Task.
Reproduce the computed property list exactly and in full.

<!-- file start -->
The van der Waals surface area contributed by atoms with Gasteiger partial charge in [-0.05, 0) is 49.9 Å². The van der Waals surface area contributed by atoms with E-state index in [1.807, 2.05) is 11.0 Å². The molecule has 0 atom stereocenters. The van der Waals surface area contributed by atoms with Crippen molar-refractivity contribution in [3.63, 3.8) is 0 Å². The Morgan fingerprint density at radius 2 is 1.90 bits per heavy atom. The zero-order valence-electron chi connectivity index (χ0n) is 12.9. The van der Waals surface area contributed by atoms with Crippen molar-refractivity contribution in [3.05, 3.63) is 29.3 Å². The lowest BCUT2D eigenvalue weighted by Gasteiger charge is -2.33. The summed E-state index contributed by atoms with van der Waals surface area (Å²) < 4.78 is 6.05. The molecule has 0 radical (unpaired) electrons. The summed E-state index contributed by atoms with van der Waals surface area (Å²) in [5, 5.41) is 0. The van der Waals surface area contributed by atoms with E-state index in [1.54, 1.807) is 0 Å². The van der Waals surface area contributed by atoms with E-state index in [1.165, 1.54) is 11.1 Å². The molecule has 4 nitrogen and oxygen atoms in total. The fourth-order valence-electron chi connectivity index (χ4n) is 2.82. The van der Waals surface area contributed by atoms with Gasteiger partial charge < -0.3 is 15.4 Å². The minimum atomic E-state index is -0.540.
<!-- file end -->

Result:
The van der Waals surface area contributed by atoms with Gasteiger partial charge in [-0.05, 0) is 49.9 Å². The van der Waals surface area contributed by atoms with E-state index in [1.807, 2.05) is 11.0 Å². The molecule has 0 atom stereocenters. The van der Waals surface area contributed by atoms with Crippen molar-refractivity contribution in [3.63, 3.8) is 0 Å². The Morgan fingerprint density at radius 2 is 1.90 bits per heavy atom. The zero-order valence-electron chi connectivity index (χ0n) is 12.9. The van der Waals surface area contributed by atoms with Crippen molar-refractivity contribution in [3.05, 3.63) is 29.3 Å². The lowest BCUT2D eigenvalue weighted by Gasteiger charge is -2.33. The summed E-state index contributed by atoms with van der Waals surface area (Å²) < 4.78 is 6.05. The molecule has 0 radical (unpaired) electrons. The summed E-state index contributed by atoms with van der Waals surface area (Å²) in [5, 5.41) is 0. The van der Waals surface area contributed by atoms with E-state index in [1.54, 1.807) is 0 Å². The van der Waals surface area contributed by atoms with E-state index in [1.165, 1.54) is 11.1 Å². The molecule has 4 nitrogen and oxygen atoms in total. The fourth-order valence-electron chi connectivity index (χ4n) is 2.82. The van der Waals surface area contributed by atoms with Gasteiger partial charge < -0.3 is 15.4 Å². The minimum atomic E-state index is -0.540.